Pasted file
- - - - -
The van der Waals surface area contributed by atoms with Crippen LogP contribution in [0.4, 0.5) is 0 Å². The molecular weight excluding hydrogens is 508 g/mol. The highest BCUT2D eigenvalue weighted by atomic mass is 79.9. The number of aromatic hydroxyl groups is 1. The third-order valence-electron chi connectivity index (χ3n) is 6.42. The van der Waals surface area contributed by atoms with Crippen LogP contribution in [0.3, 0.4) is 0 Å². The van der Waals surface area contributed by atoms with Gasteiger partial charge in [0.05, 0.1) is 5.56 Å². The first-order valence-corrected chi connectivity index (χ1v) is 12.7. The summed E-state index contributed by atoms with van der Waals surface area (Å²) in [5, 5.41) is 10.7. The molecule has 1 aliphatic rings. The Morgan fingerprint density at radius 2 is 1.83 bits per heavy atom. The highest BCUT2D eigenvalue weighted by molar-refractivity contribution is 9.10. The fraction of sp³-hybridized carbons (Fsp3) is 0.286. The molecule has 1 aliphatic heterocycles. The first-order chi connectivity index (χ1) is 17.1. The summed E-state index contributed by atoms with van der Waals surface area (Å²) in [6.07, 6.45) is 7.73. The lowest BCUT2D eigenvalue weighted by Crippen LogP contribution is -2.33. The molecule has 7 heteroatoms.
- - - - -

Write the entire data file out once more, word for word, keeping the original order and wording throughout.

The van der Waals surface area contributed by atoms with Crippen LogP contribution in [0.4, 0.5) is 0 Å². The molecular weight excluding hydrogens is 508 g/mol. The highest BCUT2D eigenvalue weighted by atomic mass is 79.9. The number of aromatic hydroxyl groups is 1. The third-order valence-electron chi connectivity index (χ3n) is 6.42. The van der Waals surface area contributed by atoms with Crippen LogP contribution in [0.3, 0.4) is 0 Å². The van der Waals surface area contributed by atoms with Gasteiger partial charge in [0.05, 0.1) is 5.56 Å². The first-order valence-corrected chi connectivity index (χ1v) is 12.7. The summed E-state index contributed by atoms with van der Waals surface area (Å²) in [5, 5.41) is 10.7. The molecule has 1 aliphatic rings. The Morgan fingerprint density at radius 2 is 1.83 bits per heavy atom. The highest BCUT2D eigenvalue weighted by molar-refractivity contribution is 9.10. The fraction of sp³-hybridized carbons (Fsp3) is 0.286. The molecule has 1 aliphatic heterocycles. The first-order chi connectivity index (χ1) is 17.1. The summed E-state index contributed by atoms with van der Waals surface area (Å²) in [6.07, 6.45) is 7.73. The lowest BCUT2D eigenvalue weighted by Crippen LogP contribution is -2.33. The molecule has 7 heteroatoms.